Poor Pat must emigrate
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Poor Pat must Emigrate
Air—" Apple Praters."
Oh, farewell to poor old Erin's Isle, I now must leave you for
The rents and taxes are so high, I can no longer stay.
From Dublin Quay I sailed away, and landed here but yesterday
My shoes and brogues and my shirt are all that's in my kit.
I have just called in to let you know the sights I've seen before I go
Of the ups and downs in freland since the year of '98.
If that fruitful land could have its own, her sons might live and
stay at home,
But since fortune has it otherwise, poor Pat must emigrate.
The devil a word I'd say at all, although our wages are but small,
If they left us in the cabin, where our father's drew their breath.
But if they call upon rent day, and you have got no half-pence
for to pay,
They hurl you out of house and home to beg and starve to death.
What kind of treatment, boys, is that, to give poor honest Irish
To drive his family to a ditch to beg and starve for meat,
But I got up with heart and hand and sold my little spot of land,
That is the reason boys I left—yes, poor Pat must emigrate.
Such sights as these I've often seen, but I saw worse in Skibbereen
In 1854 when the famine it was great,
I saw fathers, mothers, boys and girls, with blooming cheeks and
All famishing and starving for a mouthful for to eat.
They died and starved in Skibbereen, no shrouds or coffins there
They patiently reconciled themselves to what they thought their
They were thrown in graves just by wholesale, which caused
many an Irish heart to wail,
And made many an Irish boy and girl be glad to emigrate.
Where is the nation or the land that's reared such sons as Paddy's
Or where's the man more noble than he they call poor Pat.
Have we not bled for England's Queen, where'er her foes were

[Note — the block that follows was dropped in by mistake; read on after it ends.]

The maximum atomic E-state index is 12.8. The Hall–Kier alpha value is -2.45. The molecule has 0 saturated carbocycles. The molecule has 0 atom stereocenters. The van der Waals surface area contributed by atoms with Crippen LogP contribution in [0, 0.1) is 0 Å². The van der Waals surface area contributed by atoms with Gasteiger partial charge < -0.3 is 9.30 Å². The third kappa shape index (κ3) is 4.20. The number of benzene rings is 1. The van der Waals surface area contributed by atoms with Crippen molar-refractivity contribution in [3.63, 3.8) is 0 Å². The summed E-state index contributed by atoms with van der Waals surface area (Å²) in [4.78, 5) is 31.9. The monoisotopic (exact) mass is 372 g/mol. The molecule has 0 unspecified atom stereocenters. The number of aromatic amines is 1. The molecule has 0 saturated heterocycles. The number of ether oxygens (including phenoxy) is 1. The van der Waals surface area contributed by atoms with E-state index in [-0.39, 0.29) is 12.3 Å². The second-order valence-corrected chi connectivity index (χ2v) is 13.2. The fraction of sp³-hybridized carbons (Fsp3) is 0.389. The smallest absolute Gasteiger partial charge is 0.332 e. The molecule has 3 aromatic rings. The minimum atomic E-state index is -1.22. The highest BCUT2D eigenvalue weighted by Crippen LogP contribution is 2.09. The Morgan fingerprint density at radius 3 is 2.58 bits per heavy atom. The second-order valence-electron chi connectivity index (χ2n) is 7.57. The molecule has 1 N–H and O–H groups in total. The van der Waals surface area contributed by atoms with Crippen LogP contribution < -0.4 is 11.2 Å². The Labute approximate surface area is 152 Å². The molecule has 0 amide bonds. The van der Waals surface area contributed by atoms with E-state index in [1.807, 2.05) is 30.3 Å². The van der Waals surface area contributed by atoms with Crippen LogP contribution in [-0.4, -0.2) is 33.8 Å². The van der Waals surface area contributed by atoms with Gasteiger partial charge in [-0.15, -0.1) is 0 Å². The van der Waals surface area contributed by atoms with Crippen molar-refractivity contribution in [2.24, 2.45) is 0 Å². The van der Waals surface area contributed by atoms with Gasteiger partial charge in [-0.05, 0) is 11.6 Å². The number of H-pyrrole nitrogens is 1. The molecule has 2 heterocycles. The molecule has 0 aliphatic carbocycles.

to be seen,
Who took the town of Delhi, will you please to tell me that ?
Have we not pursued that India Chief, and Nena Sahib, that
Who skivered babes and mothers, and left them to their fate,
Then why should we be so oppressed in our own dear land St.
The land from which we love the best poor Pat must emigrate.
There's no true son from Paddy's land but respects the memory
of poor Dan,
Who fought and struggled hard to free us from our chains ;
Who advocated Ireland's right with all his strength and all his
And was but poorly recompensed for all his tcils and pains.
He told us for to beid-na-husth, and in him for to put our trust,
And he would not desert us. nor leave us to our fate,
But death to him no favor shows, from the beggar man up to the
Since they took our liberator, poor Pat must emigrate.
With spirits bright and purses light, my boys, I can no longer
The Shamrock sails immediately bound for America;
They say there's bread and work for all, which we cannot get in
I have told the truth, by the great St. Ruth, believe me what
Good night, my boys, with hand and heart, all you that take old
I can no longer stay for fear I'll be too late,
But if ever again I reach this land, I hope I'll be a different man,
So God be with Ireland, for poor Pat must emigrate.
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